How is Myanmar’s civil war impacting Bangladesh?

Fighting between Myanmar’s junta and the Arakan Army (AA) rebel group in western Myanmar’s Rakhine state has intensified. Casualties have also been recorded in Bangladesh, with two people killed by an errant mortar round this month and several injured by gunshots from across the border. Rebel fighters have recently taken control of the Myanmar border region, and are seeking to oust junta forces from elsewhere in the state, DW reports.

This comes as a heavy blow for the Myanmar’s ruling junta, which seized power in February 2021 from the elected government of Aung San Suu Kyi to find itself embroiled in a wide-scale civil war.

The Arakan Army is the military wing of the Rakhine ethnic minority that seeks autonomy from Myanmar’s central government. It has been attacking army outposts in Rakhine state since November 2023.

Rohingya refugees skeptical of return to Rakhine 

Bangladesh is a predominantly Muslim country, which shares a 271-kilometer (168 miles) border with Buddhist-dominated Myanmar.

 Bangladesh is also the home of more than a million mostly Muslim Rohingya refugees, which have been fleeing Myanmar for decades, and especially after Myanmar launched a brutal “clearance operation” in Rakhine state against them in 2017.

Talking to DW, several Rohingya refugees in the coastal Bangladeshi town of Cox’s Bazar commented on the success of the AA rebels with skepticism. They do not believe that predominantly Buddhist rebel force is willing to do much to improve their fate, even if the rebels manage to oust the junta.

“Buddhists have indeed been fighting against the Myanmar government in Rakhine, but we want citizenship upon return,” Rashid, a Rohingya camp leader, told DW.

“We have never heard from [the AA] that they will take us back by providing us citizenship.”

Should Dhaka reach out to rebels?

However, Bangladeshi security expert M Sakhawat Hossain is more optimistic. The retired general points to pledges made by Myanmar’s National Unity Government (NUG) to ensure safe, voluntary and dignified repatriation of Rohingya from Bangladesh.

The NUG is a shadow government comprised out of activists and elected ministers who were ousted by the military coup.

The body enjoys a good deal of international support and has plans of taking power in Naypyidaw after the junta is defeated.

“The United League of Arakan (ULA), the political wing of the Arakan Army, will rule Rakhine state if the junta government loses its battles against the rebels and the NUG takes control of Myanmar. The NUG supports the ULA, which means that the Rohingya community has a better chance to get citizenship under the NUG and ULA,” Hossain told DW.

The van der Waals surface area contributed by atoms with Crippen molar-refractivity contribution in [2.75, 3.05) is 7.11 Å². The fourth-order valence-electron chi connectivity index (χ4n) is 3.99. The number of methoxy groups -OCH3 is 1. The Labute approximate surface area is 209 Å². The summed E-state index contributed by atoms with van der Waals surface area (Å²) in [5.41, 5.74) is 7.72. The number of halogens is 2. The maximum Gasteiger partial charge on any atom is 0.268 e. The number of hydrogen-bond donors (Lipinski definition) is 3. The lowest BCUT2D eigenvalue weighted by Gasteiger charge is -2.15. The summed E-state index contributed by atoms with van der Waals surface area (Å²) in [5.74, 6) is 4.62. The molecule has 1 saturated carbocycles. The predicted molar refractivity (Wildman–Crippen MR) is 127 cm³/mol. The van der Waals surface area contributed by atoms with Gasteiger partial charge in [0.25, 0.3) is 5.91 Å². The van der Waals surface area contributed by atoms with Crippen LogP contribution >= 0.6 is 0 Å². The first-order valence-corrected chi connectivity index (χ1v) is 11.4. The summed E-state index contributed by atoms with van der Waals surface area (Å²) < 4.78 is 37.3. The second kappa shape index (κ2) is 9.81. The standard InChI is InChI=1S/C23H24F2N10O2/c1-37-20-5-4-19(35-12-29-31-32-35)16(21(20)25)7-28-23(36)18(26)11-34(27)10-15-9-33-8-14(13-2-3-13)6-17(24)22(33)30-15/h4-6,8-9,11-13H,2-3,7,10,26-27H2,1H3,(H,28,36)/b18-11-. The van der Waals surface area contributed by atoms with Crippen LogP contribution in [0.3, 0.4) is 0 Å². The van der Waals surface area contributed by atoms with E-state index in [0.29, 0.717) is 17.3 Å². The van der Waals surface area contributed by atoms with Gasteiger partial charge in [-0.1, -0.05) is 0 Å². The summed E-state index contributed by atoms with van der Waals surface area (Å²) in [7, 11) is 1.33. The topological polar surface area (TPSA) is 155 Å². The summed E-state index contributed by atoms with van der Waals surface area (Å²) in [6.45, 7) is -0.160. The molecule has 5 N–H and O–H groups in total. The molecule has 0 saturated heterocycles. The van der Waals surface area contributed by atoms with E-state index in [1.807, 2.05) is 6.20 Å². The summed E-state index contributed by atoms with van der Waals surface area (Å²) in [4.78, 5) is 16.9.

He thinks that Bangladesh needs to develop informal communication with key decision-makers in Rakhine for the future.

“I have been saying for years that Bangladesh needs to support the AA for its own interest. This support can be informal, like many other countries do. It’s not important for Bangladesh what is happening in the whole of Myanmar, but what is happening in Rakhine and Chin states are very important for us in terms of security and refugee issues,” he said.

Sending back Rohingya could backfire

At the same time, Bangladesh must be cautious in reaching out to rebels in any way, according to Michael Kugelman, South Asia director of the Washington-based Wilson Center think tank. 

“[Bangladesh] needs workable relations with the junta for the sake of border security cooperation and negotiations over the Rohingya. If Dhaka opens up channels with the rebels and the junta knows this, that could have deleterious implications for Dhaka’s interests,” he told DW.

Kugelman acknowledged that the rebels are making rapid gains against the junta. But this could push the junta to resort to even more brutal tactics, and that could in turn intensify the conflict and increase spillover effects in Bangladesh.

“AA gains or control in Rakhine may make conditions better for the Rohingya, but it could also make things more difficult,” Kugelman said. The junta could interpret any initiative to repatriate the Rohingya refugees as a signal of cooperation between the Muslim group and the Buddhist rebels, which could “entail fresh threats to Rohingya communities,” he told DW.

Bangladesh doesn’t want more refugees

Meanwhile, Rohingya in Rakhine’s Maungdaw area remain trapped amid fierce fighting between the junta forces and the AA rebels, Nay San Lwin, a co-founder of the Free Rohingya Coalition, told DW.

“The junta is losing on the battlefield, and the Rohingya are running to save their lives while the Arakan Army is attempting to take full control of the region,” he said. 

“In Buthidaung and Maungdaw townships, approximately 270,000 Rohingya are remaining. In the entire Rakhine state, there are approximately 600,000 Rohingya, including about 130,000 confined to camps,” he added.

Nay runs one of the biggest Rohingya information hubs from Frankfurt, Germany. He thinks that the remaining Rohingya in Mynamar will attempt to flee the civil war, but would avoid Bangladesh.

“Rohingya in the region are very cautious about fleeing to Bangladesh. Many of their fellow Rohingya have been trapped in Bangladeshi camps for several years, and the prospect of repatriation is uncertain,” he told DW.

“Only those in need of medical attention are attempting to flee to seek treatment in Bangladesh due to insufficient medical staff at Maungdaw Hospital. According to residents, the surgeon has left,” Nay added.

And Bangladesh, already overwhelmed by continuous waves of refugees, is not in the mood to accept anyone from Myanmar at the moment.

“Our Border Guard Bangladesh (BGB) and coast guard have intensified their petrol at the border so that no one from Myanmar could infiltrate into Bangladesh,” Muhammad Shaheen Imran, the deputy commissioner of Cox’s Bazar, told DW.  

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